View Full Version : Alternate Contact Printing Lights

31-Aug-2010, 05:54
I may try this this weekend for kicks but, until then, has anyone ever used other common household light sources for contact printing: Fluorescent Light, LED Light, etc.?

What kind of incremental impact did it have on your final print?



ret wisner
31-Aug-2010, 08:30
25 w bulb in a old safelight enclosure with large multicontrast filter that are removable over the front of the red light box

Brian Stein
2-Sep-2010, 16:18
I have built a light box to expose cyanotypes (havent tried any other processes) with UV leds available off eBay (emit around the 400 nm ). My exposure times with this setup appear similar to those on unlinkingeye with more usual light boxes. I do not know how much the blue or white leds spill into the near uv, (from this http://en.wikipedia.org/wiki/Light-emitting_diode it looks like some will, but manufacturers may well filter out the 'bad' UV) but from my printing times with the UV leds I would guess that exposure times would be sufficiently long to be a nuisance. The energy saver compact fluorescent lights will give a little uv, but exposure times look like they would not be practicable.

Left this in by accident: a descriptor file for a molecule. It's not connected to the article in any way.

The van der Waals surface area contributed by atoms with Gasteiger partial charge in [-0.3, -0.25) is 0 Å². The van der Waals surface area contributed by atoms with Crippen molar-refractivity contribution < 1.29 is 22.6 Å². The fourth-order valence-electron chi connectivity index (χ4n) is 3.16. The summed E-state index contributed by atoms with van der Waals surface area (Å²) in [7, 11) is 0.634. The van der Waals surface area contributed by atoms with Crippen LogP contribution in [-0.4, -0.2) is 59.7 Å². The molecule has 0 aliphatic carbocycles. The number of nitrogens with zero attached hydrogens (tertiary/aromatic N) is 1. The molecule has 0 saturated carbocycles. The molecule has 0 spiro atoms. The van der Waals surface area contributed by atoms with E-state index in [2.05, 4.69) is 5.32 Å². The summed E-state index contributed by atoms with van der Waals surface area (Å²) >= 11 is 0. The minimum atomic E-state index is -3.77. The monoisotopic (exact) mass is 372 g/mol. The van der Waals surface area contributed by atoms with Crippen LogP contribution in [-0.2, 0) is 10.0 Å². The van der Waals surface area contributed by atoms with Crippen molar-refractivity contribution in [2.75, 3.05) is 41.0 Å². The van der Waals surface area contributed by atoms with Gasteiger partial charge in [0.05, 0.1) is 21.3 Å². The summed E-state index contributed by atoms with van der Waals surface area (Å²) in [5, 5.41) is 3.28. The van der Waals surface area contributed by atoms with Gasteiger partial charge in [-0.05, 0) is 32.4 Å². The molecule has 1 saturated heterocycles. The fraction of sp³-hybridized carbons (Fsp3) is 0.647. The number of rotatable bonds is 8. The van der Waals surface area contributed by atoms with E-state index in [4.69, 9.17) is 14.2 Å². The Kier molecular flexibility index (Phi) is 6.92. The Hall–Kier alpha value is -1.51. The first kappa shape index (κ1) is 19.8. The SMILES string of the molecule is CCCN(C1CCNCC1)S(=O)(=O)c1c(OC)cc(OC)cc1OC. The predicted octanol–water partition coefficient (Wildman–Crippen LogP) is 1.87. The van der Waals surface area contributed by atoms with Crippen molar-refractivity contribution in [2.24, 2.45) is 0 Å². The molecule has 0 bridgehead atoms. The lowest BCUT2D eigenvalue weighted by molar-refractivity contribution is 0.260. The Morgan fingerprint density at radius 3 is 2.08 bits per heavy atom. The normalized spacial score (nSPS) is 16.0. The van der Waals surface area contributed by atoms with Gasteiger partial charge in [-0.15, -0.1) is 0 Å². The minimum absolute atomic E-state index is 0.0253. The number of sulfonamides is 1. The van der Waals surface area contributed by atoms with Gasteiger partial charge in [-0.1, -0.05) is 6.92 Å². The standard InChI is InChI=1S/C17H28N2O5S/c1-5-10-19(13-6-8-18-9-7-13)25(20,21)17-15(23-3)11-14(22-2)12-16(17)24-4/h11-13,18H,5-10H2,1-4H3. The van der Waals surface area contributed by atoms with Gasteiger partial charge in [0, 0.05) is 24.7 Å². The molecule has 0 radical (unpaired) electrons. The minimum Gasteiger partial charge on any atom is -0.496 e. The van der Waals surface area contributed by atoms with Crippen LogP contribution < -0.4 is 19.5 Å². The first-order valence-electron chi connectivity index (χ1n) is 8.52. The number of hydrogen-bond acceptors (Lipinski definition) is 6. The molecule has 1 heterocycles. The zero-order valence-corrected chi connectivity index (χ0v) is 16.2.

3-Sep-2010, 12:20
When you use the word alternate, it brings up the possibility you are talking about alternative processes. But, then again, maybe not.

Are you referring to making ordinary contact sheets with silver based papers, or are you asking about illumination for non-silver alternate type processes like platinum, kalitype, cyanotype, etc ...?

What sort of process / paper are you using? Different processes demand different light for various results. If silver based, are you using enlarging speed paper, contact speed paper or home made printing out paper? Graded or variable contrast?

4-Sep-2010, 12:09
exactly what CG stated. I use a 15w bulb and a on/off switch for modern silver paper. A higher bulb is used for the silver chloride contact paper. Sunlight or UV lights for my salt, cyanotype, albumen, VDB and kallitype prints.

Going to need more info for better suggestions.


John Berry
5-Sep-2010, 10:07
Whatever you use be sure to check for even light across used work zone. Element placement is not concern to manufactures. I went through 6 bulbs to get one with even light across and ended up 4' away. Started with bulbs in Kodak beehive housings, bad reflections. Worked with reflector bulbs in housings to get rid of backside lighr and height to get even distribution. Ended up with 120 watt plant bulb, photons is the name of the game and the paper doesn't seem to know the difference and I'm not going to tell it.